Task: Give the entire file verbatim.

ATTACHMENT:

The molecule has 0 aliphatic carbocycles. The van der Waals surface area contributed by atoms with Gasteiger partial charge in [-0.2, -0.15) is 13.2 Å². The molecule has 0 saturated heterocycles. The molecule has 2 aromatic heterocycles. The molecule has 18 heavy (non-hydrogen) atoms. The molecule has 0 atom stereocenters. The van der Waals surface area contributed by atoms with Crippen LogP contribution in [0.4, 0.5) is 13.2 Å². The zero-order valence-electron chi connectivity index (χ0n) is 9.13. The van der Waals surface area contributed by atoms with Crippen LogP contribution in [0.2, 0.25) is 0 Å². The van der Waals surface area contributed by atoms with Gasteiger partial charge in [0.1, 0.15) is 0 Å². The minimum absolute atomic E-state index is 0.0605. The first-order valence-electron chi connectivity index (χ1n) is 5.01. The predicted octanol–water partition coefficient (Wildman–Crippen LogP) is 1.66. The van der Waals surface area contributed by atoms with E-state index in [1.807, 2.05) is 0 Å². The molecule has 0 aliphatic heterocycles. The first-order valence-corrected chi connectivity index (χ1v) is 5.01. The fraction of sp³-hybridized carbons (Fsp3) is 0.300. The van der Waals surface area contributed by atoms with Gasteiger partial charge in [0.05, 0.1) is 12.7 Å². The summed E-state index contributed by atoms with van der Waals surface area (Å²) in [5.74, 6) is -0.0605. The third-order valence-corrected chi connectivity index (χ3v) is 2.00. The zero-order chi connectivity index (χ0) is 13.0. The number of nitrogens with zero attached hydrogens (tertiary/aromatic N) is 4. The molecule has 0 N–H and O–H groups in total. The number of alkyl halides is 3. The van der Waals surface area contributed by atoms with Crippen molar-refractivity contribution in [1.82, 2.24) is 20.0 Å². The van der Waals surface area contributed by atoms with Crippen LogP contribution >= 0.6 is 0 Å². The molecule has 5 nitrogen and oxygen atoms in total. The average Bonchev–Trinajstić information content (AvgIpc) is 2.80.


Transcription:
The molecule has 0 aliphatic carbocycles. The van der Waals surface area contributed by atoms with Gasteiger partial charge in [-0.2, -0.15) is 13.2 Å². The molecule has 0 saturated heterocycles. The molecule has 2 aromatic heterocycles. The molecule has 18 heavy (non-hydrogen) atoms. The molecule has 0 atom stereocenters. The van der Waals surface area contributed by atoms with Crippen LogP contribution in [0.4, 0.5) is 13.2 Å². The zero-order valence-electron chi connectivity index (χ0n) is 9.13. The van der Waals surface area contributed by atoms with Crippen LogP contribution in [0.2, 0.25) is 0 Å². The van der Waals surface area contributed by atoms with Gasteiger partial charge in [0.1, 0.15) is 0 Å². The minimum absolute atomic E-state index is 0.0605. The first-order valence-electron chi connectivity index (χ1n) is 5.01. The predicted octanol–water partition coefficient (Wildman–Crippen LogP) is 1.66. The van der Waals surface area contributed by atoms with E-state index in [1.807, 2.05) is 0 Å². The molecule has 0 aliphatic heterocycles. The first-order valence-corrected chi connectivity index (χ1v) is 5.01. The fraction of sp³-hybridized carbons (Fsp3) is 0.300. The van der Waals surface area contributed by atoms with Gasteiger partial charge in [0.05, 0.1) is 12.7 Å². The summed E-state index contributed by atoms with van der Waals surface area (Å²) in [5.74, 6) is -0.0605. The third-order valence-corrected chi connectivity index (χ3v) is 2.00. The zero-order chi connectivity index (χ0) is 13.0. The number of nitrogens with zero attached hydrogens (tertiary/aromatic N) is 4. The molecule has 0 N–H and O–H groups in total. The number of alkyl halides is 3. The van der Waals surface area contributed by atoms with Crippen molar-refractivity contribution in [1.82, 2.24) is 20.0 Å². The van der Waals surface area contributed by atoms with Crippen LogP contribution >= 0.6 is 0 Å². The molecule has 5 nitrogen and oxygen atoms in total. The average Bonchev–Trinajstić information content (AvgIpc) is 2.80.